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10 Bizarre Moments in Presidential Elections


The first American Presidential cabinet from left: President George Washington, Secretary of War General Henry Knox, Secretary of the Treasury Alexander Hamilton, Secretary of State Thomas Jefferson and Attorney General Edmund Randolph. 1n 1800, Hamilton influenced the House of Representatives to choose Jefferson as the President even though he did not like him. PhotoQuest/Getty Images
The first American Presidential cabinet from left: President George Washington, Secretary of War General Henry Knox, Secretary of the Treasury Alexander Hamilton, Secretary of State Thomas Jefferson and Attorney General Edmund Randolph. 1n 1800, Hamilton influenced the House of Representatives to choose Jefferson as the President even though he did not like him. PhotoQuest/Getty Images

A few years back, if you had tuned into a TV drama depicting a presidential election in which the wife of a former president was pitted against a brash, abrasive real estate tycoon turned reality-show host, you might have grumbled about the far-fetched imagination of the script writers. But rest assured, the strange circumstances of the 2016 general election campaign aren't totally without precedent.

Throughout American history, presidential campaigns have seen so many seemingly unlikely — if not outright bizarre — twists that strangeness actually might be the rule, rather than the exception. There was the election of 1800, for example, in which an Electoral College tie between Thomas Jefferson and Aaron Burr — who happened to be both from the same Democratic-Republican political party — forced the House of Representatives to spend a week and numerous votes deciding the winner. Ultimately, their choice was influenced by a member of the rival Federalist Party, Alexander Hamilton, who didn't like either man, but preferred Jefferson as the lesser of two evils. (Burr would later kill Hamilton in a duel) [source: McLaughlin].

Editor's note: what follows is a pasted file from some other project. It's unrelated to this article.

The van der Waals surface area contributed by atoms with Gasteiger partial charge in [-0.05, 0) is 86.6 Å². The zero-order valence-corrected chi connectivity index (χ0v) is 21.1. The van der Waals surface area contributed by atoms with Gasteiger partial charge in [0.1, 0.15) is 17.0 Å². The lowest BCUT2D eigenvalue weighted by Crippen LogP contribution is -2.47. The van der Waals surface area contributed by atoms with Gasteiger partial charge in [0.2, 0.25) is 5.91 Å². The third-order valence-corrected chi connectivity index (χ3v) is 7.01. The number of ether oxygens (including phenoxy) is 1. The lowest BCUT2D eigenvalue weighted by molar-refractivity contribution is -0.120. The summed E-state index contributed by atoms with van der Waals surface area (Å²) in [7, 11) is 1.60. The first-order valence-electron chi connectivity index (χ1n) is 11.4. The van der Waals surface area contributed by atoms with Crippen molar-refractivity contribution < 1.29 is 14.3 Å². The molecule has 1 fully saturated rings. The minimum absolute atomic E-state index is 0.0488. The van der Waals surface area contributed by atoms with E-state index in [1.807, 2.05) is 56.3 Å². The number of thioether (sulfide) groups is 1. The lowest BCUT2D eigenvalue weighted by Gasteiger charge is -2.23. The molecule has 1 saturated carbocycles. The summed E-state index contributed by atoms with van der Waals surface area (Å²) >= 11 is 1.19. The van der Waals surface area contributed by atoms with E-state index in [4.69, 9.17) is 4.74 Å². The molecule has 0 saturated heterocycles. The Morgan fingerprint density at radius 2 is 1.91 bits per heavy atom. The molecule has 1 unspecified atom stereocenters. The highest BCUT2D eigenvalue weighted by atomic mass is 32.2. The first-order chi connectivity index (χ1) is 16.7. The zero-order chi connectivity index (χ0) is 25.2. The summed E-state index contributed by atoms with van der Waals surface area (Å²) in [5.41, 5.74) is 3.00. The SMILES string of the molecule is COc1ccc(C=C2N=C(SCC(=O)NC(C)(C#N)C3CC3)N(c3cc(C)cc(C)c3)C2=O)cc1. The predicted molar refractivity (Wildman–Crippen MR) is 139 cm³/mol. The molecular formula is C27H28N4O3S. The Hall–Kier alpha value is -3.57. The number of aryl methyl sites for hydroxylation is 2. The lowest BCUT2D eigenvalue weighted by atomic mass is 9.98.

And there was the 1896 race between Republican William McKinley and Democrat William Jennings Bryan, in which Bryan roamed the country on a whistle-stop train tour, logging 18,000 miles (28,968 kilometers), while McKinley — who apparently couldn't be bothered to travel — chose to stay on his front porch in Canton, Ohio and give speeches to delegates. Amazingly, the voting public was fine with that, and McKinley won [source: Miller Center].

And these examples aren't even the strangest ones. So, without further ado, here's a list of 10 of the most bizarre moments in U.S. presidential elections.

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